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Wednesday, June 3, 2009

The Big Idea Guys

Last week, our final week in Pisco, was busy as usual at PSF and with a record number of volunteers, various projects were underway. On Tuesday I worked with a team putting together a modular home for a woman and her three children. She shared with us her Tsunami story and considered herself lucky as while she was at home alone that day, treading in water up to her neck, she was secure in the knowledge that her three boys were safe on higher ground at school.
As you can see, it was 'safety first' while somewhat creative as we managed to put the roof on without a ladder...

Meanwhile Troy, Will, and Dipper, having had their water supply line trenching plan foiled due to lack of water pressure, were drumming up plans of their own. All planning to leave at the end of the week, they brainstormed ways to make their last few days in Pisco count the most. The El Molino community had plans to build a medical aid station (see previous blog), and Dipper being a contractor by trade, Troy the supplier of plenty of brawn and Will being the Spanish speaker of the group, they decided that between the three of them, all that was missing to get this project going was the funds. While fundraising was in progress for the project including raffles, fundraising lunches, and a fundraising appeal website, there just weren't enough funds yet to get it off the ground.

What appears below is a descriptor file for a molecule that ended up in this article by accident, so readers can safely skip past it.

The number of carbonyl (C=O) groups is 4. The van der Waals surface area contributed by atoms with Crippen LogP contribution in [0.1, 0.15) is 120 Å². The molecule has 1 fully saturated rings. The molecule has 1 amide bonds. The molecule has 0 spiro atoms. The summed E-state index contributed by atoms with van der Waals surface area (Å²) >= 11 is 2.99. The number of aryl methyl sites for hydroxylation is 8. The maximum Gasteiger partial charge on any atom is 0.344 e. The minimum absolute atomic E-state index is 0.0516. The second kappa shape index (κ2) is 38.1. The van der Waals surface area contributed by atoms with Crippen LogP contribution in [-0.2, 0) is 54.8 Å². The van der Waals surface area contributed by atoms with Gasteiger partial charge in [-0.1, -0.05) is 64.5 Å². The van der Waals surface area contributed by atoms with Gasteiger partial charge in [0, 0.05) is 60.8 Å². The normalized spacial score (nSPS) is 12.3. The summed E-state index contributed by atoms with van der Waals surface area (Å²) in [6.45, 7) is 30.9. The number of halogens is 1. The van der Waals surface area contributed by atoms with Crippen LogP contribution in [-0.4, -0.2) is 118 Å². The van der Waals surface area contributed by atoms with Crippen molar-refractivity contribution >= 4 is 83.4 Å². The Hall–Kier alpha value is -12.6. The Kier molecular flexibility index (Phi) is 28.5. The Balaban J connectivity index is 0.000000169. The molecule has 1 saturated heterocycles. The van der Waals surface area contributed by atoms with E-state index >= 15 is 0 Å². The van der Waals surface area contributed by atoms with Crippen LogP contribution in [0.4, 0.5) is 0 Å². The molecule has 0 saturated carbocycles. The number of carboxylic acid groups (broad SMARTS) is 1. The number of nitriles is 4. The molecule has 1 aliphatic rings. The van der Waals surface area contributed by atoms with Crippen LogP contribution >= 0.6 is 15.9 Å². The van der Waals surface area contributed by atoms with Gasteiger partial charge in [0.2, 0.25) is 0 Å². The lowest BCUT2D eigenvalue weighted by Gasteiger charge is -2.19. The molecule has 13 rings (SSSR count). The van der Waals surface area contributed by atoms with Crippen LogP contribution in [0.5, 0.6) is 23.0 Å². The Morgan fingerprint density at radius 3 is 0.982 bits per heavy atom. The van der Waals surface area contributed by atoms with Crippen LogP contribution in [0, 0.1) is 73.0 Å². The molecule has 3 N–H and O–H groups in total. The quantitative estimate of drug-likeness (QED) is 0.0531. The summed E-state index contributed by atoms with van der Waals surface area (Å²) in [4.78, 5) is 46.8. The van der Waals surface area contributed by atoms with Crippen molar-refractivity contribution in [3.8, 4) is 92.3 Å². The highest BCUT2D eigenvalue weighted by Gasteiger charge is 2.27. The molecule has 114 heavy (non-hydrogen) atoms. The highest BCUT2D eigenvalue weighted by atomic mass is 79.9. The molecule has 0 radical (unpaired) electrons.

Though Harold (PSF director) was hesitant at first, having been burned in the past by empty promises, the boys convinced him that between the efforts of the three of them (and their lovely significant others ofcourse, Jocelyn, Lara and myself!), enough money could be raised to fast track this project asap.
And so, thanks to volunteers, family and friends, the fundraising target for the medical aid station was exceeded, allowing excess funds to be allocated to the future child care centre and the provision of blankets. Wow, there are no words. The generosity is overwhelming!

The eyes of the community leader welled up on Wednesday morning as we pulled up to the site, loaded with cement and a concrete mixer in tow. By Wednesday afternoon, under the watchful eye of Dipper, and thanks to the hard work of ten or so volunteers, a concrete pad had been poured.

Thursday, the lumber supplies to prefabricate the building had been purchased from a neighboring town and after a ride back to Pisco on the back of a flat bed semi-truck (again with 'safety first'), some pre-cutting was done by the light of the moon to get a jump start on Friday construction.

Friday was a long and busy day but by the time we had to leave to catch our plane in Lima, most of the walls had been pre-fabricated, ready to be erected on Saturday morning.
What a team! So many thanks!


  1. Bravo! Wow, what an awesome impact you are leaving on that little town!!!!

  2. What awesome work you are doing. Hats off to you and all the volunteers fantastic. I hope you enjoy Africa looking forward to the blogs. Live, Love Laugh. Take care stay safe Love Mom